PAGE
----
All the aforementioned rights and others as made provision for in Section 36 of the Constitution of the Federal Republic of Nigeria 1999(as amended) are not only applicable to a free citizen but to those awaiting trial in a court of law without exception to some instances. Prisoners should be given unrestricted freedom to fair hearing and freedom to appear regularly in court whenever their cases are to be held.

It is in this vein that we will discuss about the main topic which is Prisoners right to partake in election.  Right to partake in an election which is also referred to as suffrage is defined according to the Black’s law dictionary as the rights or privilege of casting a vote at a public election. Prisoners’ right to vote has been the most breached right which prisoners possess. This is because inmates are not allowed to vote and exercise their civil right has a result of them not having access to their Permanent Voters Card (PVC) and lack of access to the polling unit during the time of election. It is to be noted that this acts is unconstitutional, unlawful and null and void.

Article 21(1) of the Universal Declaration of Human Right provides that:

” Everyone has the right to take part in the government of his country, either directly or through freely chosen representative. ”

To buttress my stand on this topic , Article 20 of the  Charter On Human And People’s Rights provides that:

“All people shall have the right to existence. They shall have the unquestionable and inalienable right to self determination. They shall freely determine their political status and shall pursue their economic and social development according to the policy they have freely chosen.”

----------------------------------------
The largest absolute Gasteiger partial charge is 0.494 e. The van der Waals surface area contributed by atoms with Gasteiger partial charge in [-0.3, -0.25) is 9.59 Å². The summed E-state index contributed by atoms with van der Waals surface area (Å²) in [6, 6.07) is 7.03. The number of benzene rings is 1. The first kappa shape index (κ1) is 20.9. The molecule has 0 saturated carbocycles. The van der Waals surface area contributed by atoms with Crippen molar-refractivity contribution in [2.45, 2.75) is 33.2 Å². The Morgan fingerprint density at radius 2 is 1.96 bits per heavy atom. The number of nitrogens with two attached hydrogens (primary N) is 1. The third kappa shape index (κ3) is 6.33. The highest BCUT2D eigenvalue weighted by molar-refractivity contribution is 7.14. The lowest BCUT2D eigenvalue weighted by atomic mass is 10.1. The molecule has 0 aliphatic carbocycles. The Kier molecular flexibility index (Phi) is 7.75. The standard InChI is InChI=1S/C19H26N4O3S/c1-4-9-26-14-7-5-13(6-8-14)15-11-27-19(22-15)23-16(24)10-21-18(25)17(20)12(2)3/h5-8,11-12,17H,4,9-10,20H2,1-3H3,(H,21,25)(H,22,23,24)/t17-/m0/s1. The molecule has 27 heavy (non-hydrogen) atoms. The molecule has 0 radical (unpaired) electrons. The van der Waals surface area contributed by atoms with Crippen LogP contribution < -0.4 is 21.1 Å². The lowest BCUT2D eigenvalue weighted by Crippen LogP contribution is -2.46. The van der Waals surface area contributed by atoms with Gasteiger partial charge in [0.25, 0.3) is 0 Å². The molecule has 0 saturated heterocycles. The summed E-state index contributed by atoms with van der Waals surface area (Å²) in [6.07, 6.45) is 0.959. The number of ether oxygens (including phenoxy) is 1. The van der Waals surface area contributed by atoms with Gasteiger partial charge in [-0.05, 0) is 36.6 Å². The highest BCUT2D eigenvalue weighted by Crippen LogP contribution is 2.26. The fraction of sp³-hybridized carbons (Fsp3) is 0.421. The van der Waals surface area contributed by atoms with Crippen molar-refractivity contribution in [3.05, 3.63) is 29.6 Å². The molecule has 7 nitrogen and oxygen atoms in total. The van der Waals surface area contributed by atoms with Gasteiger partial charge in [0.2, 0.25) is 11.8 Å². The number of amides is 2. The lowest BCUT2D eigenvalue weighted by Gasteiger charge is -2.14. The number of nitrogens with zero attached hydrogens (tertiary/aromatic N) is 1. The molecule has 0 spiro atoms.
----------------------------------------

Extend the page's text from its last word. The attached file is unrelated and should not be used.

Pursuance to this, section 39(1) of the Constitution of the Federal Republic of Nigeria 1999 ( as amended) that:

“Every person shall be entitled to freedom of expression, including freedom to hold opinions and to receive and impart ideas and information without interference. ”

The issue of prisoners right to partake in voting exercise has been given judicial notice in the case of IWUJI v COMMISSIONER FOR ESTABLISHMENT (1985) NWLR (Pt.3) SC 497 where the court held that in legal parlance ,where a right to vote is affirmed, there is no room for discretion on enforceability other than setting up centres and registering of inmates.

Finally, this issue has also been given judicial life in the Court of Appeal case of VICTOR EMENUWE ORS v INEC COMPTROLLER GENERAL OF NIGERIAN PRISONERS (2018) LPELR-46104(C.A). This was as a result of an application brought by five prisoners representing all inmates in Nigeria challenging the court on three main issues which were:

(1) That they have a right to be registered as Voters by the  Independent National Electoral Commission (INEC).

(2) That they have the right to vote in all election in the country.

(3) That the failure of Independence National Electoral Commission to facilitate registration and voting arrangements for Nigerian Prisoners is an infringement on their right as a citizen.